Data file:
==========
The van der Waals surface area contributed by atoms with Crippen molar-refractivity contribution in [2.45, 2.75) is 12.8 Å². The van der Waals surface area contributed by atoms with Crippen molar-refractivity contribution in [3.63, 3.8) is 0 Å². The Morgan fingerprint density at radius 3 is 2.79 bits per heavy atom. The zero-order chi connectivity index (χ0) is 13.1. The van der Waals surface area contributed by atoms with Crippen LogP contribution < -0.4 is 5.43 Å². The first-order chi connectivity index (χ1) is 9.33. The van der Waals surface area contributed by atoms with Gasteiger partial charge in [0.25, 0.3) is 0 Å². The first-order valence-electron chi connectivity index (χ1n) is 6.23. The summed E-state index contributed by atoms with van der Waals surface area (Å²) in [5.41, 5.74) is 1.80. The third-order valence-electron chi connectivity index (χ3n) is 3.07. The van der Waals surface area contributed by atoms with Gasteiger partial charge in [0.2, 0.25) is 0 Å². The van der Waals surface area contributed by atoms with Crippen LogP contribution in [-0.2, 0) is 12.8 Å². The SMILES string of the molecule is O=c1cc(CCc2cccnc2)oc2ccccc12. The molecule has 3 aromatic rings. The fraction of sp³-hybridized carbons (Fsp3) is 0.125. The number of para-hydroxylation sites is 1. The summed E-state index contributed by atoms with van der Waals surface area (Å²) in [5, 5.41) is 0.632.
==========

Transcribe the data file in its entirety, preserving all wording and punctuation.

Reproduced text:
The van der Waals surface area contributed by atoms with Crippen molar-refractivity contribution in [2.45, 2.75) is 12.8 Å². The van der Waals surface area contributed by atoms with Crippen molar-refractivity contribution in [3.63, 3.8) is 0 Å². The Morgan fingerprint density at radius 3 is 2.79 bits per heavy atom. The zero-order chi connectivity index (χ0) is 13.1. The van der Waals surface area contributed by atoms with Crippen LogP contribution < -0.4 is 5.43 Å². The first-order chi connectivity index (χ1) is 9.33. The van der Waals surface area contributed by atoms with Gasteiger partial charge in [0.25, 0.3) is 0 Å². The first-order valence-electron chi connectivity index (χ1n) is 6.23. The summed E-state index contributed by atoms with van der Waals surface area (Å²) in [5.41, 5.74) is 1.80. The third-order valence-electron chi connectivity index (χ3n) is 3.07. The van der Waals surface area contributed by atoms with Gasteiger partial charge in [0.2, 0.25) is 0 Å². The van der Waals surface area contributed by atoms with Crippen LogP contribution in [-0.2, 0) is 12.8 Å². The SMILES string of the molecule is O=c1cc(CCc2cccnc2)oc2ccccc12. The molecule has 3 aromatic rings. The fraction of sp³-hybridized carbons (Fsp3) is 0.125. The number of para-hydroxylation sites is 1. The summed E-state index contributed by atoms with van der Waals surface area (Å²) in [5, 5.41) is 0.632.